Parts manufacturer Autoliv claim that the market has now bottomed out and that they expect conditions to improve in the second half of this year. Speaking with Dagens Industri, they cited encouraging signs in both China and Germany as the reason for their optimism.
Fiat’s CEO Sergio Marchionne agrees, speaking with Automotive News:
“The recovery process has started. The worst of the global financial crisis is over, but the consequences remain,” Marchionne said. “After the storm is over, you can start cleaning up.”
He predicts the U.S. economy will begin to grow again in the second half, while Europe’s rebound will take a little longer to get started.
“Europe will be slower, the first signs will start to appear at the very end of this year,” Marchionne said Tuesday in Geneva. “In Europe, I am worried about national protectionism, particularly on the industry side, which slows the recovery process.”
I hope they’re both right.
A new rumour associating Saab with Fiat emerged in comments last night.
I tracked it down this morning at Examiner.com
According to an inside source who did not want to be named it is possible that Chrysler won’t be permitted to join forces with Fiat. The U.S. Government could have other plans for Chrysler including a merger with GM. There may be a forced merger with two of the beloved Big 3…..
….In this plan GM and Chrysler would merge. GM would have overall control, their assets would be pooled, and a stronger company formed. This would leave Fiat without a home.
Fiat would be basically “given” Saab so that they would have an existing dealer network and some importing infrastructure to use to get into the United States. Fiat S.p.A. wants a piece of the U.S. market and they are getting here no matter what it takes.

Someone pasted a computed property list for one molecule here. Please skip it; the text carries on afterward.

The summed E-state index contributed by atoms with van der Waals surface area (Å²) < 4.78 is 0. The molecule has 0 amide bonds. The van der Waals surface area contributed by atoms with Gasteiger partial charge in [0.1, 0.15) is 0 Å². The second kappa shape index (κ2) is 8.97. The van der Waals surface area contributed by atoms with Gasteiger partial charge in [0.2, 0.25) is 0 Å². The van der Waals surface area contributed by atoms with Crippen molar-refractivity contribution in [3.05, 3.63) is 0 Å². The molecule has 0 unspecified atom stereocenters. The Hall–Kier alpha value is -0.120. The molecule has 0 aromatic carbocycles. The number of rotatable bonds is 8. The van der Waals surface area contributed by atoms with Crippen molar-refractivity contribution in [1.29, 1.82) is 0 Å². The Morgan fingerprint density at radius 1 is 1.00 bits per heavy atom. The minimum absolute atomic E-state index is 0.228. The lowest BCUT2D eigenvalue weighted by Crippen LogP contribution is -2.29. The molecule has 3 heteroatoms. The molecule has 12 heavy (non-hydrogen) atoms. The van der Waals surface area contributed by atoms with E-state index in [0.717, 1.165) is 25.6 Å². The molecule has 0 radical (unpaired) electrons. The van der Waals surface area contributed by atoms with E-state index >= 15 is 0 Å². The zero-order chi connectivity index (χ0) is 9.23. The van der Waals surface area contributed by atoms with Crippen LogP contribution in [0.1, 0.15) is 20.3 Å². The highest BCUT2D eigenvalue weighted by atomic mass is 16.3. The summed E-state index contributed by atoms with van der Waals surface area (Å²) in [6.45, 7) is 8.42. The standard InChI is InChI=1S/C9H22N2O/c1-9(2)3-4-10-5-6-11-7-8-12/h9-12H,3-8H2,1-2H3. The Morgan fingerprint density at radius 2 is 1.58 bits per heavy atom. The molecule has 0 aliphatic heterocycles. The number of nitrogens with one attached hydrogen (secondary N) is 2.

I’m just not sure about this one. It’s a small report that hasn’t circulated and it’s from an unknown (to me) reporter with no source mentioned.
Wait and see, I guess.
SaabUSA’s Jan-Willem Vester spoke to Automotive News about the GM/Saab tech agreement.
General Motors and its Saab unit have agreed to share technology for at least the next five years. The arrangement is designed to make Saab more attractive to potential buyers, which is key to winning loan money from the Swedish government.
GM will let Saab use its global platforms, components and other systems in exchange for Saab’s safety, chassis and engine technology, Jan-Willem Vester, Saab spokesman, said today.
Again, bear in mind that this was always expected. The exact progress of a written agreement is somewhat immaterial. If GM want to sell Saab, then they’d have to continue to supply materials and technology. If GM want to continue to rely on Saab’s expertise in certain areas, they’d have to agree to pay for it.
As an aside, what piqued my interest at the AN story was the graphic they associated with it. I’ve not seen one so official-looking without the SAAB name before.
Perhaps we’ve been right with the predicted modifications to the Griffin logo? Or maybe it’s normal and I just haven’t noticed…